Since FFNNs expect input as a vector (not a 2D tensor such as images), we cannot simply feed in the 28x28 vectors of MNIST images. We must flatten them into a 28*28 = 784 vector.

In advanced CV projects, the images will be larger than 28x28, and this approach will be unviable. For advanced CV applications, the CNN is a common architecture to use.

forward() takes in a batch and returns predictions for each class for each instance. In the forward() function, we manually pass the data from each layer to the next until the final layer.

In [11]:
class FFNN(nn.Module): # Extending nn.Module allows us to create NNs
def __init__(self):
super(FFNN, self).__init__()
self.fc1 = nn.Linear(28*28, 128)  # Input is 28*28 = 784, output is 128 (can be anything)
self.fc2 = nn.Linear(128, 512)    # Input is 128 since output of fc1 is 128
self.fc3 = nn.Linear(512, 128)    # Input is 512 since output of fc2 is 512
self.fc4 = nn.Linear(128, 10)     # Input is 128 since output of fc3 is 128,
#   and output is 10 since there are 10 classes

def forward(self, x):
x = x.view(x.size(0), -1)         # Flattening
x = F.relu(self.fc1(x))           # We feed the flattened images to to fc1 and perform ReLU
x = F.relu(self.fc2(x))           # We do the same for all FC layers
x = F.relu(self.fc3(x))
logits = self.fc4(x)              # Finally, we get the predictions from fc4 or the output layer
return logits


F.relu() is a popular activation function used after FC layers. Other alternatives are F.tanh() and F.sigmoid(), but ReLu has been shown to perform better.

To initialize and use the model, let us first set the device:

In [12]:
device = torch.device("cuda" if torch.cuda.is_available() else "cpu")
device

Out[12]:
device(type='cuda')
In [13]:
model = FFNN()
model = model.to(device)
model

Out[13]:
FFNN(
(fc1): Linear(in_features=784, out_features=128, bias=True)
(fc2): Linear(in_features=128, out_features=512, bias=True)
(fc3): Linear(in_features=512, out_features=128, bias=True)
(fc4): Linear(in_features=128, out_features=10, bias=True)
)

Great. The data is ready and the model is ready. All that is left is the training.

## Loss Functions and Optimizers

So far, we have prepared the data and the model. But, to train our model, we must perform some sort of gradient descent optimization in order to improve the model. To do so, we have to define a measure of quality. This measure is called the loss function, and it depends on the task. If the task is regression, loss functions such as MSE or RMSE can be used. For multi-label classification such as in MNIST, a common loss function is the cross-entropy loss. In short, it measures the quality of a prediction. Using this measure, we can optimize the loss of the model (reduce the error) iteratively using an optimizer. There are many optimizers proposed by the literature. The classic approach is to use Stochastic Gradient Descent (SGD), but a more popular optimizer is Adam. A lit of all optimizers in PyTorch can be found at https://pytorch.org/docs/stable/optim.html.

Let's create our loss function and optimizer:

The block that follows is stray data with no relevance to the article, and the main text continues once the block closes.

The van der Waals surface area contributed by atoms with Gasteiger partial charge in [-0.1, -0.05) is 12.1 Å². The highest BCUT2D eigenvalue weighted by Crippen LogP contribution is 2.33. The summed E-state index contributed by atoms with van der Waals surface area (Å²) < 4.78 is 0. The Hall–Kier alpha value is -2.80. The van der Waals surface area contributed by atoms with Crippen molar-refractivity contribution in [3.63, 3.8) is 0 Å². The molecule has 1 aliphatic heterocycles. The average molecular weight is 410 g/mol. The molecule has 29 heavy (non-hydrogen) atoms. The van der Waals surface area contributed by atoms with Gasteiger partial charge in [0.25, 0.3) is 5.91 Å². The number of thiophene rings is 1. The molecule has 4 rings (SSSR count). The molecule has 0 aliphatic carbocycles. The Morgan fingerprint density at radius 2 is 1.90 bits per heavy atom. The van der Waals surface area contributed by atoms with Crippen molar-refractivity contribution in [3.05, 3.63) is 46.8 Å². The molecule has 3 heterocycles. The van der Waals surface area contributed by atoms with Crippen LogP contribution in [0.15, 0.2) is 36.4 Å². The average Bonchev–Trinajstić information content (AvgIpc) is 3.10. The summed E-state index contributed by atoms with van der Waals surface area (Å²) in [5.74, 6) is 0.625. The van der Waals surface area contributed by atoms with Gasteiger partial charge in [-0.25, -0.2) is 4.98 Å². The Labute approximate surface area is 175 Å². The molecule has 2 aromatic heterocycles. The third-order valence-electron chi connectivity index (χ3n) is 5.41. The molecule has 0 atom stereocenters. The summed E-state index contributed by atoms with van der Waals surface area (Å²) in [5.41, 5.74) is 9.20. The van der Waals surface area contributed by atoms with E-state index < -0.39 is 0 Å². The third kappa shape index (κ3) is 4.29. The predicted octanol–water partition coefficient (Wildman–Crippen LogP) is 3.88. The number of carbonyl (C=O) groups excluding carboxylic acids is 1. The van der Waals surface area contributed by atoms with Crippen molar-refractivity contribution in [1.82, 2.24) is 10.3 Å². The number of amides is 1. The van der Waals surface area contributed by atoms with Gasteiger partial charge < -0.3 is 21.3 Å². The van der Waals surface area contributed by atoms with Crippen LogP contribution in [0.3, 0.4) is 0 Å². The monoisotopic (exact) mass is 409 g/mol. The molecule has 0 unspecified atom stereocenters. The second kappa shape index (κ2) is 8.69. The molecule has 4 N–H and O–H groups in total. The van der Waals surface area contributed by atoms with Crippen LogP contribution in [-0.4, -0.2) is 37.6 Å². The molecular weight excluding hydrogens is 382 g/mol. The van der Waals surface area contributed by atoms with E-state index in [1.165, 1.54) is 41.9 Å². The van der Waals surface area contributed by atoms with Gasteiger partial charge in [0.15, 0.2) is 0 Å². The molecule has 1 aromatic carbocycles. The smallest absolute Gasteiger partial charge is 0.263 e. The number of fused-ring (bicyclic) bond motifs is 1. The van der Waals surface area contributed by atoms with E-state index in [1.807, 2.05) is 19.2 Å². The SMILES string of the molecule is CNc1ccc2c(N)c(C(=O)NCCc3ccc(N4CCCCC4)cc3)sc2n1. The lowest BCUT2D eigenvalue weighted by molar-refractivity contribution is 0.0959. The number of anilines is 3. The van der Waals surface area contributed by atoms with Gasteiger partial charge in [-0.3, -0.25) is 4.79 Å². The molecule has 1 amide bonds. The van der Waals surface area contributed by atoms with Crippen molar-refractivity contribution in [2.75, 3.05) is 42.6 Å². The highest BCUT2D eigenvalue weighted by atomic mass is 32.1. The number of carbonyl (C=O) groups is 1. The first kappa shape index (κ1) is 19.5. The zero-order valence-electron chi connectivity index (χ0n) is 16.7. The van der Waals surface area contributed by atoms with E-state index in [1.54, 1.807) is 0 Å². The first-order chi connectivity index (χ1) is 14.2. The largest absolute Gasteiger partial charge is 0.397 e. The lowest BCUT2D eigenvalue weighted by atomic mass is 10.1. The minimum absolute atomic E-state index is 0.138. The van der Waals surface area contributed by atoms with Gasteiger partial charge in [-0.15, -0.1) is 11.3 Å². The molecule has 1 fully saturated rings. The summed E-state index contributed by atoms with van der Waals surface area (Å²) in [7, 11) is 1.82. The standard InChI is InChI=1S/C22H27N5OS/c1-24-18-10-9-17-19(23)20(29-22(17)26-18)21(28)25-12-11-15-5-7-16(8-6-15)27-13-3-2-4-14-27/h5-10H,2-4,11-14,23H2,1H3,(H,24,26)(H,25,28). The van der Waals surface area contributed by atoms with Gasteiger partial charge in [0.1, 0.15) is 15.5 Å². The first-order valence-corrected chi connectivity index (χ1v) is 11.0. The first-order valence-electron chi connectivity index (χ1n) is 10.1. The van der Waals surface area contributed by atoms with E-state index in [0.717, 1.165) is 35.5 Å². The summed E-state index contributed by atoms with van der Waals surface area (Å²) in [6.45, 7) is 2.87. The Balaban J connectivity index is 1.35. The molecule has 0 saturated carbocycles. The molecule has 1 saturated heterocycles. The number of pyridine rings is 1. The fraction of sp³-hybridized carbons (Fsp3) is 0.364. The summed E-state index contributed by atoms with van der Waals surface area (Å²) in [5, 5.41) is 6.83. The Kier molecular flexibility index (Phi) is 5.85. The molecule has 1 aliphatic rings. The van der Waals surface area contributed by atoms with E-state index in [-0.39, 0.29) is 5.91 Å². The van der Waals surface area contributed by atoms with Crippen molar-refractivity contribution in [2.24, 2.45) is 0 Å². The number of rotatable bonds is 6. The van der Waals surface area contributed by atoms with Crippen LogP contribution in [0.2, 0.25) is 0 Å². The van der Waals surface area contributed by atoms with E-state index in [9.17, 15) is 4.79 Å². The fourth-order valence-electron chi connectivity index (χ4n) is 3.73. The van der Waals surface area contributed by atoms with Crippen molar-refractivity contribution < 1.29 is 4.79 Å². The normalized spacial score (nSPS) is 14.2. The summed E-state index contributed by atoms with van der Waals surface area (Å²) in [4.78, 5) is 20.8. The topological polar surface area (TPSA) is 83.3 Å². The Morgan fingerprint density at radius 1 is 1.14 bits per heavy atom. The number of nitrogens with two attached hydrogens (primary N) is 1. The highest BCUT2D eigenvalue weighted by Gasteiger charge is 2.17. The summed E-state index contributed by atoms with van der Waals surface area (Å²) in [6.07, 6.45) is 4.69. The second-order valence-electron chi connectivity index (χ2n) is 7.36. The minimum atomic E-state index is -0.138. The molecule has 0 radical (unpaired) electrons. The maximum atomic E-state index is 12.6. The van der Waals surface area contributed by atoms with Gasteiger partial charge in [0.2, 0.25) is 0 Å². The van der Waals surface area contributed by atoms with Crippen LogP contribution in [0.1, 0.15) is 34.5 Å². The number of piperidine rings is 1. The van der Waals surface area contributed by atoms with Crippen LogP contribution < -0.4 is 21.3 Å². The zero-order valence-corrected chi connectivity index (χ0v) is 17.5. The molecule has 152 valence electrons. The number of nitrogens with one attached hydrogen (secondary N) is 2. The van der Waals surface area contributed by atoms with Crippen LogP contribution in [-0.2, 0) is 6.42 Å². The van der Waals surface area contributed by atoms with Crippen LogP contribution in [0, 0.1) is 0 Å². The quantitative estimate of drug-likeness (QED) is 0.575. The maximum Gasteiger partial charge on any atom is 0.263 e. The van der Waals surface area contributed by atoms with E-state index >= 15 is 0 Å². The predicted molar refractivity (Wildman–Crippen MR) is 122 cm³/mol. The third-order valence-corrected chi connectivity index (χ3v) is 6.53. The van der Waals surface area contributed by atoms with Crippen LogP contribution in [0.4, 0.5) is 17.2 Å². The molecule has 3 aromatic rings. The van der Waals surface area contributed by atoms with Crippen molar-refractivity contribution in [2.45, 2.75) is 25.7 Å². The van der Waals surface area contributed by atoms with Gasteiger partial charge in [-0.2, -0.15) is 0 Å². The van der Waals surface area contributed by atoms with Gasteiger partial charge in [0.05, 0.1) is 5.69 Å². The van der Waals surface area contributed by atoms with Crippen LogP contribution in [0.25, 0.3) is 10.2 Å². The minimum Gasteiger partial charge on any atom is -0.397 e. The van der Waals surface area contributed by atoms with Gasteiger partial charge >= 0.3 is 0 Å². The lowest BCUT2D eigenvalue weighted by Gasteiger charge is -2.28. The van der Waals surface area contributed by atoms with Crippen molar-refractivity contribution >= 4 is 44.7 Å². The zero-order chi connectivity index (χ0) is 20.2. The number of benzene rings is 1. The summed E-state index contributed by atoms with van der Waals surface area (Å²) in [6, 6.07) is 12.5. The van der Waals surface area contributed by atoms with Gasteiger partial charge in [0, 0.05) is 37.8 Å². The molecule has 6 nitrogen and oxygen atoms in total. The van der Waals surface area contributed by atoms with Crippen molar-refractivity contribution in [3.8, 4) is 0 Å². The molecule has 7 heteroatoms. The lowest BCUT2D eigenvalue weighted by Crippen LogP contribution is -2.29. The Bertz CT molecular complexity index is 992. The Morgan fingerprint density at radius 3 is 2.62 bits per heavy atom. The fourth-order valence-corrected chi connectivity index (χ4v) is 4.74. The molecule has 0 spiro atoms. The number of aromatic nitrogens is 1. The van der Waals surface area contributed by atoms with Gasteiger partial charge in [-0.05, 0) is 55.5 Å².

In [14]:
criterion = nn.CrossEntropyLoss()
optim = torch.optim.Adam(model.parameters(), lr = 1e-3)


As shown, optimizers typically take 2 arguments: the model weights to optimize, and the learning rate. Here, we select a learning rate of 0.003, but other values are also acceptable. However, a really large learning rate may cause the model to never converge, and a very small learning rate my take too long. LRs in the range of 0.001 to 0.0003 are acceptable in most cases. There are more advanced solutions to adaptively change the LR during training.

## Training

Training is done in epochs. An epoch is simply 1 iteration over all the training data, typically followed by an iteration over the test data. In each epoch, we iterate over the data in batches. The general skeleton of a training epoch is as follows:

def run_epoch(loader, model, optimizer, criterion):
for batch in loader:
imgs, lbls = batch
with torch.set_grad_enabled(True): #Or False if testing
logits = model(imgs)
loss = criterion(logits, lbls)
loss.backward()
optimizer.step()

There are several things to explain in this block:

• optimizer.zero_grad()
• with torch.set_grad_enabled()
• loss.backward()
• optimizer.step()

• optimizer.zero_grad() resets the optimizer gradients to zero. This is necessary before each batch so that backpropagation is optimizing only for current batch.

• with torch.set_grad_enabled() determines whether or not to calculate gradients (i.e. calculate performance). This method takes 1 argument: True or False, depending on wheter or not you are doing training/testing. In the test loop, this must be set to False to avoid training on the test set.

• loss.backward() and optimizer.step() perform backpropagation on the current gradients and update the weights of the model to improve it.

Notice that we never call model.forward() explicitly. The forward function is simply called explicitly by model().

Finally, since this is the loop for one epoch, we can train on more epoch simply by doing this:

def main(epochs):
for epoch in range(epochs):
run_epoch()

Using these two functions, we can perform training and testing easily:

In [15]:
def run_epoch(ep_id, action, loader, model, optimizer, criterion):
accuracies = [] # Keep list of accuracies to track progress
is_training = action == "train" # True when action == "train", else False

# Looping over all batches
for batch_idx, batch in enumerate(loader):
imgs, lbls = batch

# Sending images and labels to device
imgs = imgs.to(device)
lbls = lbls.to(device)

# Resetting the optimizer gradients

# Setting model to train or test

# Feed batch to model
logits = model(imgs)

# Calculate the loss based on predictions and real labels
loss = criterion(logits, lbls)

# Using torch.max() to get the highest prediction
_, preds = torch.max(logits, 1)

# Calculating accuracy between real labels and predicted labels
# Notice that tensors must be on CPU to perform such calculations
acc = accuracy_score(preds.to('cpu'), lbls.to('cpu'))

# If training, perform backprop and update weights
if is_training:
loss.backward()